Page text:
Times Cryptic 28748


Solving time: 43 minutes. The bottom half flew in but I struggled in the top half until CREATURE OF HABIT came suddenly to mind.

As usual definitions are underlined in bold italics, {deletions and substitutions are in curly brackets} and [anagrinds, containment, reversal and other indicators in square ones]. I usually omit all reference to positional indicators unless there is a specific point that requires clarification.

1 Spouse in extremis — case for narcotic? (8)
S{pous}E [in extremis], DATIVE (case)
5 Killer getting rid of poet’s wife (6)
{w}HITMAN (poet) [getting rid of …. wife]
10 One stuck in a rut — a monk perhaps? (8,2,5)
Monks as members of religious orders wear habits. Monks can also be various types of animal whose form resembles the cowled figure of a monk.
11 Example of classic tale ending too soon, in my opinion (7)
EPI{c} (classic tale) [ending too soon], TO ME (in my opinion)
12 Vagrant unsettled briefly among CID (7)
Anagram [unsettled] of AMON{g} [briefly] CID
13 With no guarantee of noticing singer’s back in race (8)
BASS (singer) reversed [back] contained by [in] MILE (race)
15 Calls for new copper to confiscate drugs (5)
N (new) + DS (copper – Detective Sergeant) containing [to confiscate] E + E (drugs)
18 After rout, oddly joke about approach (3-2)
R{o}U{t} [oddly], then PUN (joke) reversed [about]
20 Ready for romantic encounter now? (2-2-4)
UP TO (ready for), DATE (romantic encounter)
23 Stupidly elope with two females making you strip (4,3)
Anagram [stupidly] of ELOPE,  then F+F (two females)
25 Beware of Caligula — he’s a brute (7)
CAVE (beware) [of Caligula  – i.e. in Latin], MAN (he). ‘Cave’ came into English usage in expressions such as ‘Cave canem’ (Beware of the dog) which at one time used to be posted on front garden gates. A version of it is also in ‘Caveat emptor’ (Let the buyer beware).
26 Chancy affair where spinning round might get you shot? (7,8)
Cryptic definition
27 Surgery on Barbie maybe helping? (6)
DOLL (Barbie maybe), OP (surgery)
28 One arriving at altar as planned (8)
Couples engaged to be married might refer to each other as their ‘intended’.
1 Victim needing help, according to the announcer (6)
Sounds like [according to the announcer] “succour” (help). ‘Succour’ is help provided in time of need but I’m not quite sure how ‘needing’ fits into the clue other than perhaps as a linking word that adds to the surface reading.
2 Indicate one can become a medical practitioner (9)
Anagram [can become] of INDICATE I (one)
3 Parades one’s needlework perhaps (7)
A straight definition and a cryptic hint
4 Vicar up against ecclesiastical head’s pizzazz (5)
REV (vicar) reversed [up], V (against – versus), E{cclesiastical} [head]
6 Animal smell a local possesses (7)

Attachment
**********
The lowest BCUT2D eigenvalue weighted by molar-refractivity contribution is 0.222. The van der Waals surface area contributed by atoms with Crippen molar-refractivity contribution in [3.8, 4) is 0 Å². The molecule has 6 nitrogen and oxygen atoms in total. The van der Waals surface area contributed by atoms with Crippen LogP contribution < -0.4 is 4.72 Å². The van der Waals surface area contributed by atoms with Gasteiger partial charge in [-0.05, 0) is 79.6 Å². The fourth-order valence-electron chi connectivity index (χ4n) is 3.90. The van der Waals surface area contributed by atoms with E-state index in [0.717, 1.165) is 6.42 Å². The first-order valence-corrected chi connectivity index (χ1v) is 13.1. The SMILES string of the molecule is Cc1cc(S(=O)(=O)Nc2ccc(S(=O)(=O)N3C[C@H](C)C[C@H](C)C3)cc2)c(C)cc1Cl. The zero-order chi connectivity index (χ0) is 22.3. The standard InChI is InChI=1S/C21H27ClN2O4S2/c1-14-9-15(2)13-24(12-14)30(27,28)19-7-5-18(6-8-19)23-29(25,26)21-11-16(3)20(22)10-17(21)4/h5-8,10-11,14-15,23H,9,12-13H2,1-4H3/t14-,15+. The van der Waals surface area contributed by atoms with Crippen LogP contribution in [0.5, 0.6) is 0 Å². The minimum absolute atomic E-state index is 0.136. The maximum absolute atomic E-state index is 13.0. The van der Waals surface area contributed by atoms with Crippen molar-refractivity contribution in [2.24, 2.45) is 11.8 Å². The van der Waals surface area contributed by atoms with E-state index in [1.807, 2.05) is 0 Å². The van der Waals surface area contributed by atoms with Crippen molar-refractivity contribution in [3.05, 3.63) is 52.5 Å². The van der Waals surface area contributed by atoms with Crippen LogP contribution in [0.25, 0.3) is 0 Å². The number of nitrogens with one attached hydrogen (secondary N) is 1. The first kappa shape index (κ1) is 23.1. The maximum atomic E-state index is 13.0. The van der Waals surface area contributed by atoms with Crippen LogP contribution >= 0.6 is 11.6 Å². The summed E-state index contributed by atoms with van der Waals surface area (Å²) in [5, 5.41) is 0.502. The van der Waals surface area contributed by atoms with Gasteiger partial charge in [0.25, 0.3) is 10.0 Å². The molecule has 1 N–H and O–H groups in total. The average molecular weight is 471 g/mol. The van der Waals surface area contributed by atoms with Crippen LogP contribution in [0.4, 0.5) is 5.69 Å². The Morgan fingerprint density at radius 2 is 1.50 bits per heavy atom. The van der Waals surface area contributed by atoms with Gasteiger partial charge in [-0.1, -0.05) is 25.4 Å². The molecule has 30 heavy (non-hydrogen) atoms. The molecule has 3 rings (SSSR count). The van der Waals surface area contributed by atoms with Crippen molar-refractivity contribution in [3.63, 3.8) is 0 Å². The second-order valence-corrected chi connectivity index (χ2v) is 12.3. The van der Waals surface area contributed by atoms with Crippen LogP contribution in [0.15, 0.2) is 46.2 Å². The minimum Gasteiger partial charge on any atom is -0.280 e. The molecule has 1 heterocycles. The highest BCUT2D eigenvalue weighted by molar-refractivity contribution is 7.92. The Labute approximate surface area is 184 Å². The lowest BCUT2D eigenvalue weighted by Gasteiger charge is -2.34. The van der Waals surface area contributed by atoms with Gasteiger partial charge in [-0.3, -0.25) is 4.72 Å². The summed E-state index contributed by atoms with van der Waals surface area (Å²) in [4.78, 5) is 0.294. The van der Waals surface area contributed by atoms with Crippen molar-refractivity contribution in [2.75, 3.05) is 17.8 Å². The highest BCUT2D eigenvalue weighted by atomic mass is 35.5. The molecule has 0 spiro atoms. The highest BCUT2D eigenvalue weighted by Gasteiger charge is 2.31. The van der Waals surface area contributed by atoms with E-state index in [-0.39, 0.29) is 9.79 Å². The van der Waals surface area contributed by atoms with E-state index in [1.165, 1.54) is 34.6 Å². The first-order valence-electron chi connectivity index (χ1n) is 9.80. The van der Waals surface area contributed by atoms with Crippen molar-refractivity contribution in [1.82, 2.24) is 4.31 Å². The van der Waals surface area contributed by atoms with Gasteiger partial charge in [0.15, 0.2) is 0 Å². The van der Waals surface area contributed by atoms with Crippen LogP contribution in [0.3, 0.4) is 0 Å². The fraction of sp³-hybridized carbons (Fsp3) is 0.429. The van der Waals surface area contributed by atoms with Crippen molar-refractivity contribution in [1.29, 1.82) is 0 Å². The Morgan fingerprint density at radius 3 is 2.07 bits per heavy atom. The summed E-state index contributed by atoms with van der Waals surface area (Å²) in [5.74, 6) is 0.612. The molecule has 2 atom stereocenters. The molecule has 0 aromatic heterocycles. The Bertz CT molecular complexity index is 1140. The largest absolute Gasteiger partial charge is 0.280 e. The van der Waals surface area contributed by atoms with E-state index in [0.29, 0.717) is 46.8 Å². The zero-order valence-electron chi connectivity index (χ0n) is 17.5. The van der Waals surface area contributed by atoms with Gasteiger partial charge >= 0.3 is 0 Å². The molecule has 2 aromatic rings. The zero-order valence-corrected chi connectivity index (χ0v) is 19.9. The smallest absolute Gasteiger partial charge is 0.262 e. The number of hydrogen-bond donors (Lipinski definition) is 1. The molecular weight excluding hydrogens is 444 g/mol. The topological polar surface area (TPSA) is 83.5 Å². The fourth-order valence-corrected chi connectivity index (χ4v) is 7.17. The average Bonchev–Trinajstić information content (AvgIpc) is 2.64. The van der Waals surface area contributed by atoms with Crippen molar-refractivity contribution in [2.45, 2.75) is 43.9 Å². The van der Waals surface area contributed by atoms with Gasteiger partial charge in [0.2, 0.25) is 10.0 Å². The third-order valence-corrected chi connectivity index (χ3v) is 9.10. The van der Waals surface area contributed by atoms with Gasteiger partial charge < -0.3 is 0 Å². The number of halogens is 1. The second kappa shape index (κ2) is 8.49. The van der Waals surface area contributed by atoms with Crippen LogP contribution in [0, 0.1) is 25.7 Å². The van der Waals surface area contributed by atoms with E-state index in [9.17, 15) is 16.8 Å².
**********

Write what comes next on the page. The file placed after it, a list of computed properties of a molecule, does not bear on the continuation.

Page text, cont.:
INN (local) contains [possesses] HUM (smell) + A
7 Times making retraction in absurd admission of error (2,3)
BY (times) reversed [making retraction] contained by [in] MAD (absurd). Ghastly expression dating from the late 1980s apparently.
8 School returning suit — is there money in it? (8)
ETON (school – yes I know …) reversed [returning] CASE (legal suit)
9 Gloomy academic, exhausted, drinking whiskey (8)
DON (academic) + BEAT (exhausted) containing [drinking] W (whiskey – NATO alphabet)
14 Attempting to deceive FBI, flung out (8)
Anagram [out] of FBI FLUNG
16 Did judge set date and time for son to visit? (9)
S (son) contained by [to visit] anagram [set] of DATE TIME
17 Already shaved and dressed? (8)
PRE-PARED (already shaved)
19 Rider favouring face guard almost to the end (7)
PRO (favouring), VISO{r} [face guard] [almost to the end]
21 Hand over power as days unfold (7)
D (days), EVOLVE (unfold)
22 A foreign socialist, reportedly still on the shelf? (6)
UN (a, foreign – French]], then READ sounds like [reportedly] “red” (socialist)
24 Let Liberal moving south stand (5)
LEASE with L (Liberal] moving south becomes EASEL
25 Incompetent monarch changing sides (5)
CROWN (monarch) becomes CLOWN when R (right) changes sides to become L (left)

82 comments on “Times Cryptic 28748”

  1. I also finished in the north east. My favourite CAVE story is the guide the word provides to Latin pronunciation. The old story goes that as Julius Caesar was heading to the senate on that fateful 15th of March, a fig seller cried out ‘Cauneas!’ (Caunean figs), as one does. It may also be understood, at a pinch perhaps, as ‘Think twice about going!’ ‘(‘Cave ne eas’).

    18 mins.

  2. I worked 10 of these—six Acrosses and four Downs, without considering the crossers—while looking at the clues on my screen before setting pen to paper. Those were all in the bottom! The top went a little more slowly, but I got CREATURE OF HABIT as soon as I had the O and the B. I’ll wager we don’t get an easier one this week.